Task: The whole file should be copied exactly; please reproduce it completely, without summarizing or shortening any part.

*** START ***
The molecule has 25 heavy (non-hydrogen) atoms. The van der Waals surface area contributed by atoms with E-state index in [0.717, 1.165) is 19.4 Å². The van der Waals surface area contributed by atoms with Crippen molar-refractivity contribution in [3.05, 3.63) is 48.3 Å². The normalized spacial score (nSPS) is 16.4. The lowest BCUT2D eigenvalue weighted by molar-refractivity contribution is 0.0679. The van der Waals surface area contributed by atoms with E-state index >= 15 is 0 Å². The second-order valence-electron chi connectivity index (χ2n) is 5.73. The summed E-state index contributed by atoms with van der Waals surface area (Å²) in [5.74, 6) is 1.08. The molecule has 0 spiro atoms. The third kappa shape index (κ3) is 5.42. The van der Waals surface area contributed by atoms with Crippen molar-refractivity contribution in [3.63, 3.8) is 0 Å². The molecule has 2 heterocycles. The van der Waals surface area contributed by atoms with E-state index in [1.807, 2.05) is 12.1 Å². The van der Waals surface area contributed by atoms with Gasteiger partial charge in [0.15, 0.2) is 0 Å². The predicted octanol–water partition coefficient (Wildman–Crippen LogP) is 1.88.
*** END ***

The molecule has 25 heavy (non-hydrogen) atoms. The van der Waals surface area contributed by atoms with E-state index in [0.717, 1.165) is 19.4 Å². The van der Waals surface area contributed by atoms with Crippen molar-refractivity contribution in [3.05, 3.63) is 48.3 Å². The normalized spacial score (nSPS) is 16.4. The lowest BCUT2D eigenvalue weighted by molar-refractivity contribution is 0.0679. The van der Waals surface area contributed by atoms with E-state index >= 15 is 0 Å². The second-order valence-electron chi connectivity index (χ2n) is 5.73. The summed E-state index contributed by atoms with van der Waals surface area (Å²) in [5.74, 6) is 1.08. The molecule has 0 spiro atoms. The third kappa shape index (κ3) is 5.42. The van der Waals surface area contributed by atoms with Crippen molar-refractivity contribution in [3.63, 3.8) is 0 Å². The molecule has 2 heterocycles. The van der Waals surface area contributed by atoms with E-state index in [1.807, 2.05) is 12.1 Å². The van der Waals surface area contributed by atoms with Gasteiger partial charge in [0.15, 0.2) is 0 Å². The predicted octanol–water partition coefficient (Wildman–Crippen LogP) is 1.88.